Supporting education in Canada’s Northwest Territories


Students in Canada’s Northwest Territories

In Fort Resolution, Northwest Territories, educational challenges are nothing new. Schools in the community often see low attendance rates and a lack of motivation among students.

That is why Cuso International volunteer Parker Willis is helping support students at the community’s Deninu School.

“The attendance rate at the school is something that a lot of the classes seem to struggle with. It’s very varying week-to-week, even day-to-day,” said Parker. “Kids have a good week and then a bad one, the consistency in that aspect is a little challenging.”

In recent years, the high school’s drop-out rate has been high, and the school struggled with graduating students. But the ball is rolling in the right direction, said Parker. Last year, six students graduated. This year, four students are graduating, one of whom is going to university in the fall.

Seeing this is exciting, said Parker. He hopes to see more students graduate, go to post-secondary school, and continue following their academic dreams.

“Education in today’s world can take you to some pretty cool places. It’s taken me all the way up here to have this experience,” said the Toronto-based volunteer. “To get these kids excited about education and where it can take them, it’s the name of the game.”

Parker is well-versed in the pursuit of education. He has an undergraduate degree in International Development from York University and a master’s certificate in International Development from Humber College. In the Fall, he will start Counselling Psychology at Yorkville University.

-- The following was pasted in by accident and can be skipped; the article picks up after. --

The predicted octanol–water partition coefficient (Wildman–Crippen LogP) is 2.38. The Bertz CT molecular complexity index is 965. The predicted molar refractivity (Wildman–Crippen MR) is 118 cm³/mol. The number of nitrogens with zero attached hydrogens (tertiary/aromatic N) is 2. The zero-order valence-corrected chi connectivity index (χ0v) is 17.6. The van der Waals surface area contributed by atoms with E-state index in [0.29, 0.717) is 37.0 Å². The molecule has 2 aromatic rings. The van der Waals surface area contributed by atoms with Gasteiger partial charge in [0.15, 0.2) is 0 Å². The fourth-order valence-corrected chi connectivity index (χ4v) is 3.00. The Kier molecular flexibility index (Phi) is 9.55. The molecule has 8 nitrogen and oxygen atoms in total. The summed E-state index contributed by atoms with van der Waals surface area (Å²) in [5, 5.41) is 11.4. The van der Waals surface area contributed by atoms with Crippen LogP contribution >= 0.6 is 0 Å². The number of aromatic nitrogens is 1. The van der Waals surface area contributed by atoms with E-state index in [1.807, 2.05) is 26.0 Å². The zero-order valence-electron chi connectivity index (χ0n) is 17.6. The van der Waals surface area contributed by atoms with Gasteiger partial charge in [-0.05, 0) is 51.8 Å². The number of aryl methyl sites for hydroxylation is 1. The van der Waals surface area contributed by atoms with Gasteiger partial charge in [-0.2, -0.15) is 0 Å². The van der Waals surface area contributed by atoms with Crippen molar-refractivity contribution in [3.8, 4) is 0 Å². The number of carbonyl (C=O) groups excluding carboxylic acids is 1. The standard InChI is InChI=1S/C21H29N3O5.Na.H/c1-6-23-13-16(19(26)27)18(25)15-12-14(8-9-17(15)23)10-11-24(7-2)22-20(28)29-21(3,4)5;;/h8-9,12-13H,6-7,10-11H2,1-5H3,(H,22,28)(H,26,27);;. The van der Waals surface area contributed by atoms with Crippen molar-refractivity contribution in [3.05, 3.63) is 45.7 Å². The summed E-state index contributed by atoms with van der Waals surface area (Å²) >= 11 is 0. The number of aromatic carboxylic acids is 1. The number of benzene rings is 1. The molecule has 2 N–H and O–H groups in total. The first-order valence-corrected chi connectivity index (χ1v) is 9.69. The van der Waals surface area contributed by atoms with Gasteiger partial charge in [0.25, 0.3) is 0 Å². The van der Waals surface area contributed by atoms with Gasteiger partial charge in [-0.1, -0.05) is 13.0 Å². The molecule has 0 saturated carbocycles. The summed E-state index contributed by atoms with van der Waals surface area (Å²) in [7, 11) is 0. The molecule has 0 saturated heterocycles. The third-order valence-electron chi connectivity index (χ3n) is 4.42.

A typical day for Parker starts with two Northern Distance Learning (NDL) students, who stream into a different high school that offers the math course they are taking. Parker teaches and helps gym classes and after lunch is biology with another NDL student. For last period, he helps the Grade 7, 8, and 9 math and science class. After school, there is open gym for the kids and a workout program in the evening.

This opportunity has given Parker the chance to be a helping hand, giving the kids opportunities that they may not have had otherwise.

sutdents enjoying the Trades Awareness Program in Fort Smith“There’s so much extracurricular activity that the teachers don’t necessarily have time for because they’re bogged down with marking, meetings, and planning,” said Parker. “The volunteers they really do play an important role in these schools and providing the kids with opportunities that they deserve.”

The students, and especially the four NDL students he works with, have made a lasting impact on Parker.

“They’re a dream to hang out with. They’re all super bright and committed to their studies. It’s definitely not hard getting out of bed and coming to work everyday,” he said.

Help more volunteers like Parker support students and teachers in the Northwest Territories. Donate today.